Life lessons from my personal Victories and Defeats.
As impossible as it may seem you’ve got to fight for every dream, coz who’s to know, the one you let go would have made you complete…. West life’s Flying without Wings.
Struggling is the real meaning of life, victory and defeat, are in the hands, Of God so one, must enjoy in struggling.
I remember reading these words on a little cloth wall hanging at home. I must have been six or seven then. Beyond their rhythmic and lyrical sounds, they were just plain words, written on a cloth and hung on the wall.
I saw them again a couple of weeks ago. In my neighbors’ house. I read them slowly this time, twice. No longer noticing their rhythm but the wisdom they carried.
In January this year, I took up a teaching job and moved hundreds of miles from family and friends to a ‘strange land ‘and a school in the middle of a forest. I came out in search of among other things, meaning of life, peace of mind, adventure and a new real challenge.
In retrospect now, I understand that one more reason I ran off was because I had stopped enjoying everyday life. I had turned into an unfortunate unmotivated pessimist and I needed to get up on my feet as fast as I possibly could. I too was stuck in what the writer of ‘Who moved my Cheese’ calls a rut race.
Instead of enjoying the beautiful sunrise in the city, I hated getting up. I loathed struggling to get a matatu in the morning and listening to Maina and king’angi rant about how impossible it was to have a happy marriage, throwing one more cold blanket over my romanticized belief in happily ever afters’. I distasted getting through the office door every morning and settling in to just another day of routine. I looked forward to Fridays, end of year and salary increments. Just anything to make life more bearable. Most days, I was too worked up to call my friends. Consequently, my friendships suffered. At home, I was too exhausted to spend quality time with family and I got a lot of ‘oh, what happened to you, we miss the ‘real you’. That, coming from the teenagers in my house didn’t help my mood much. I never got enough time to write and hence my dream of writing was becoming a mirage. At one point, I stopped working with teens in church, gave up high school missions and stopped going to church for a while. My relationship with God was fading too. And I felt that I badly needed to figure out my life on my own, Alone.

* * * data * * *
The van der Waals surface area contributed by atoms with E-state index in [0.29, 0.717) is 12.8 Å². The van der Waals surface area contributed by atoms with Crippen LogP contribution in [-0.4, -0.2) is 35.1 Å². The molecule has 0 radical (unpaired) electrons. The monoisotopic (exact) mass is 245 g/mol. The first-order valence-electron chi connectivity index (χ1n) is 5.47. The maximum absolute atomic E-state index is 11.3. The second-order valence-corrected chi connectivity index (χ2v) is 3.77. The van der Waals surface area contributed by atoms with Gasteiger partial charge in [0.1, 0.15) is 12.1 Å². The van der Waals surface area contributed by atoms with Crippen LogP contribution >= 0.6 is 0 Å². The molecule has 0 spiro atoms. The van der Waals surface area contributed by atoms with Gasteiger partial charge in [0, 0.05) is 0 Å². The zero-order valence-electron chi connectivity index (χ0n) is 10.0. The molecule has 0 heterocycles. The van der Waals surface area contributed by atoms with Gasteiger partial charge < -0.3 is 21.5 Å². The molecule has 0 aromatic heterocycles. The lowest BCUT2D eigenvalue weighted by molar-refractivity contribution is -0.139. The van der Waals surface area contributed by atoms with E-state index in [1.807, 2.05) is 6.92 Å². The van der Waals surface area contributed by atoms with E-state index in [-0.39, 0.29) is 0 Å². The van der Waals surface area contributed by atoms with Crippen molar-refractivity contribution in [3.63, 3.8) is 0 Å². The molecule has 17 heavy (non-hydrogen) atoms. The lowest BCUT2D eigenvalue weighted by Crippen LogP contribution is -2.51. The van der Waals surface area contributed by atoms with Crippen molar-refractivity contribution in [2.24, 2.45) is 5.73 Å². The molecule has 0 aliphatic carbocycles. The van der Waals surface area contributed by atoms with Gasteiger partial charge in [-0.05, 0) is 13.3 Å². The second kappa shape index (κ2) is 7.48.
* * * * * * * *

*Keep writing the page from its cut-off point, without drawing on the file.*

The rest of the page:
And there was my good friend M, in almost the same job as mine, enjoying work. Enjoying church, putting in too much effort in our friendship, trying to get me back to my ‘real self again(okay, what’s the deal with the so called ‘real Me’, could the real me please stand up? then again, (*why is it that when your life is really not working out your friends seem to be having a ball? Huh
There is something about the human spirit. About just how low we can allow ourselves to sink in that bottomless abyss of hopelessness. Mostly at such times, if we look hard enough, there is always that one life rope that is dangling right before our eyes, that Shakespearian tide that passes once and if we ride on it just at the right time, it will lead us to meaning again. For it is God’s simple way of telling us ‘I got your back buddy’.